299Joined Nov 2018


Thanks, Willem, that all makes sense! I agree, the overall conclusion certainly seems fair, especially given the convergent evidence you cite.

Not sure why this is being so heavily down-voted. I believe it's accurate and contributes, especially re: my comments where a safe and non-permanent way of causing severe pain would be needed.

(Caveat: Views my own, not my employer's)

I think this sort of first-hand investigation is potentially pretty valuable. I know Ren discourages folks from conducting similar self-experimentation, but I would be curious to see safe and careful experiments of this bent to understand the impact of deliberate experiences of suffering on moral views. Perhaps a worthwhile task for some empirical ethicists.

Caveat: I work for Rethink Priorities, as do the authors of this post

Great to have this timely research and good antidote to some of the gloomy outlooks on how this has affected the community!

I especially liked the two convergent approaches for measuring the effect of the FTX crisis on EA satisfaction. I noticed in the satisfaction over time analysis, you can kind of eyeball a (slight) negative pre-trend. This made me wonder how you thought about the causal inference concerns both in that specific analysis and for this report generally? By extension, I wonder if the summary could be a bit more explicit:

the FTX crisis had decreased satisfaction with the EA community

Maybe this should read something like "FTX crisis was associated with, and may have caused, decreased satisfaction"?

I agree with the substance of your post and appreciate your taking the time to do the fact checking. I also sympathize with your potential frustration that the fact checking showe didn't support the claim.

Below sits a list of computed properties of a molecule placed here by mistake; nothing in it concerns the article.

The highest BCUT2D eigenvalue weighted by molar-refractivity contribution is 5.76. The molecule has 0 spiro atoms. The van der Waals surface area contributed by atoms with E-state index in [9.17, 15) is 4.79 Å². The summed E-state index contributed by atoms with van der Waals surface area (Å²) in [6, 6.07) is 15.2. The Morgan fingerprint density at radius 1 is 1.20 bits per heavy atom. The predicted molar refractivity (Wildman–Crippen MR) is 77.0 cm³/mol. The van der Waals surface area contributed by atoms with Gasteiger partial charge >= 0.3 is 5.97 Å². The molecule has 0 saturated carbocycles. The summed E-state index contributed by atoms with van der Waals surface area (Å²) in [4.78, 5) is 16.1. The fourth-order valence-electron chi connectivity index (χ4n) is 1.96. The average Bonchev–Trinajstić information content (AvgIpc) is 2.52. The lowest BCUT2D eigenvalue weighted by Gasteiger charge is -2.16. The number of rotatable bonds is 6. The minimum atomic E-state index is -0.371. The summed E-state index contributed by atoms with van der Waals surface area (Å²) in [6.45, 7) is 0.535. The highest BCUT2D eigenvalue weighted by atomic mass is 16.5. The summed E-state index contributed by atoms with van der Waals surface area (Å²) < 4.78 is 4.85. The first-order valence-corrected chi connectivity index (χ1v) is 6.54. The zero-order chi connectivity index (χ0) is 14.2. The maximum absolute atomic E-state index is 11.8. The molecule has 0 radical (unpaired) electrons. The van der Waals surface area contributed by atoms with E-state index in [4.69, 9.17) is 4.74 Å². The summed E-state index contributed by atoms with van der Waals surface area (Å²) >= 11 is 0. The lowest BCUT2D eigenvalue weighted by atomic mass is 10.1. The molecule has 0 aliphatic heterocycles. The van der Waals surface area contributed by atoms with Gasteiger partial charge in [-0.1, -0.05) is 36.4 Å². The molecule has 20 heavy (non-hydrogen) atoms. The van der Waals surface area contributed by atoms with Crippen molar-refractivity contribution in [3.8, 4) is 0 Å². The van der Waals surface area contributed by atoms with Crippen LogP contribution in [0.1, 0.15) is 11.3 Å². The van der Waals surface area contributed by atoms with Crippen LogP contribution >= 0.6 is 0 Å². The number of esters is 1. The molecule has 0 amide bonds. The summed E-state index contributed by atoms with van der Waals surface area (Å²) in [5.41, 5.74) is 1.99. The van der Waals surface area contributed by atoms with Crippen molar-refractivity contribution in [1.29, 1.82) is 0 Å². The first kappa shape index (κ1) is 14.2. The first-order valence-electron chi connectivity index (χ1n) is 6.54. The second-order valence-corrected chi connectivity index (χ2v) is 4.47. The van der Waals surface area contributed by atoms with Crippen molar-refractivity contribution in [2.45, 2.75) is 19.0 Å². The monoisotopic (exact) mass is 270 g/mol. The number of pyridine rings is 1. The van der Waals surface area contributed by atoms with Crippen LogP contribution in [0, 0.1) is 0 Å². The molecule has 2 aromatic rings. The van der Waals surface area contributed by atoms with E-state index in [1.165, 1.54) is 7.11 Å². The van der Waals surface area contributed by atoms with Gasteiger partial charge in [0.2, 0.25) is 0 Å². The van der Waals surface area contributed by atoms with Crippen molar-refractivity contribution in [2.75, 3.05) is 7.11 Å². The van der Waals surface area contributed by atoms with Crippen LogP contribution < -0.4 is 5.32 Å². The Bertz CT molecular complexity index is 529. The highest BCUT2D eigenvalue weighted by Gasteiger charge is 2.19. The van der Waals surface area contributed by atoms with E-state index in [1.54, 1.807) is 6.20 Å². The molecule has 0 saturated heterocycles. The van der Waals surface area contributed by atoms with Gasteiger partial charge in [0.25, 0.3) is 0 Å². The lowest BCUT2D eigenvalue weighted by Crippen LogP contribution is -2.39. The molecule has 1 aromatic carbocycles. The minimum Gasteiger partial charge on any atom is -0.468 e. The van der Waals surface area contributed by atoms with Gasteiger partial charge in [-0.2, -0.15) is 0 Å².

However, I do think your comment comes off as a bit dismissive: neither OP nor Food Empowerment Project themselves claim FEP to be "real researchers," whatever this might mean; OP merely states FEP might have helpful resources. Furthermore, the comment might be taken to imply that being an activist and a real researcher are at odds, which I don't believe to be the case.

I also feel sad that your comments feel slightly condescending or uncharitable, which makes it difficult for me to have a productive conversation.

I'm really sorry to come off that way, James. Please know it's not my intention, but duly noted, and I'll try to do better in the future.

  1. Got it; that's helpful to know, and thank you for taking the time to explain!

  2. SDB is generally hard to test for post hoc, which is why it's so important to design studies to avoid it. As the surveys suggest, not supporting protests doesn't imply people don't report support for climate action; so, for example, the responses about support for climate action could be biased upwards by the social desirability of climate action, even though those same respondents don't support protests. Regardless, I don't allege to know for certain these estimates are biased upwards (or downwards for that matter, in which case maybe the study is a false negative!). Instead, I'd argue the design itself is susceptible to social desirability and other biases. It's difficult, if not impossible, to sort out how those biases affected the result, which is why I don't find this study very informative. I'm curious why, if you think the results weren't likely biased, you chose to down-weight it?

  3. Understood; thank you for taking the time to clarify here. I agree this would be quite dubious. I don't mean to be uncharitable in my interpretation: unfortunately, dubious research is the norm, and I've seen errors like this in the literature regularly. I'm glad they didn't occur here!

  4. Great, this makes sense and seems like standard practice. My misunderstanding arose from an error in the labeling of the tables: Uncertainty level 1 is labeled "highly uncertain," but this is not the case for all values in that range. For example, suppose you were 1% confident that protests led to a large change. Contrary to the label, we would be quite certain protests did not lead to a large change. 20% confidence would make sense to label as highly uncertain as it reflects a uniform distribution of confidence across the five effect size bins. But confidences below that, in fact, reflect increasing certainty about the negation of the claim. I'd suggest using traditional confidence intervals here instead as they're more familiar and standard, eg: We believe the average effects of protests on voting behavior is in the interval of [1, 8] percentage points with 90% confidence, or [3, 6] pp with 80% confidence.